to really deal with the code and really learn how does everything fits together when things
start to go wrong. For instance, in JavaScript we have this modularity
thing currently, especially when we look again at things like React, where everything is
kind of separated in modules with different versions that somehow fit together. So I tried a React project and when I was
kind of fed up with everything I did this npm uninstall here to get rid of all of these
dependencies that were needed to just create this isomorphic React application. And it was 13 dependencies! 13 dependencies, megabytes of code by someone
else. And you really have to be careful about that
because this React is Webpack, everything creates code for you. That’s a whole transpiler, we’ll come to that
again. This whole transpiling thing is really a problem. And talking about that, that’s npm. It’s actually quite the same problem here. So we have, as we see here, obviously the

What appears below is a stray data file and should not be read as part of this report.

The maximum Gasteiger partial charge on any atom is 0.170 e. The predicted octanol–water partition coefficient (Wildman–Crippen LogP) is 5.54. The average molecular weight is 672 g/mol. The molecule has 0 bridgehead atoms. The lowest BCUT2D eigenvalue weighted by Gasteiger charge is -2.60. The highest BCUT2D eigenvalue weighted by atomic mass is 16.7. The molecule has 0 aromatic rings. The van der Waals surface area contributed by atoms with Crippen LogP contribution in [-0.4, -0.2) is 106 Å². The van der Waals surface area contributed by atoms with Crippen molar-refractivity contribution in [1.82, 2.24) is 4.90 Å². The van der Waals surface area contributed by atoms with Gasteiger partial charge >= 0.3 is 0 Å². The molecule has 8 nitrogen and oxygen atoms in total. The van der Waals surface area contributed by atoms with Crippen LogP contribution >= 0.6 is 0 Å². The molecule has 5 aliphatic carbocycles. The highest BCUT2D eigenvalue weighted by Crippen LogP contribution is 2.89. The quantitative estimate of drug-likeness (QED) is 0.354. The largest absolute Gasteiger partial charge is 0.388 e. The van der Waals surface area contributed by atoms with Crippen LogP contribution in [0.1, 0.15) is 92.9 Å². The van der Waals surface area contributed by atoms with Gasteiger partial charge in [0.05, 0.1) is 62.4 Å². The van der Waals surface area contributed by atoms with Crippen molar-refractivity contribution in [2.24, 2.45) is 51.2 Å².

programming world has around 400 thousand problems, right? So there are 400.000 thinks that will solve
400.000 problems. And when I just look at this – I had this
at last week, I needed something to convert some UTF-8 HTML entity – and here you see
the results that you need some Node module that you need to convert some HTML entities. You get, I don’t know… There are so many modules that really all
solve the same problem, and it’s really hard for you to find out the right module to use
right? Because you don’t ever know if it’s still
maintained.. you have to look at, is it still maintained? How many bugs are there? And you really have to deal with that, and
Danny Grander will talk about that, I think a little bit later, when he’ll talk about
Node security. You should really think twice before you npm
install anything, or Yarn.. The same applies to copying and pasting from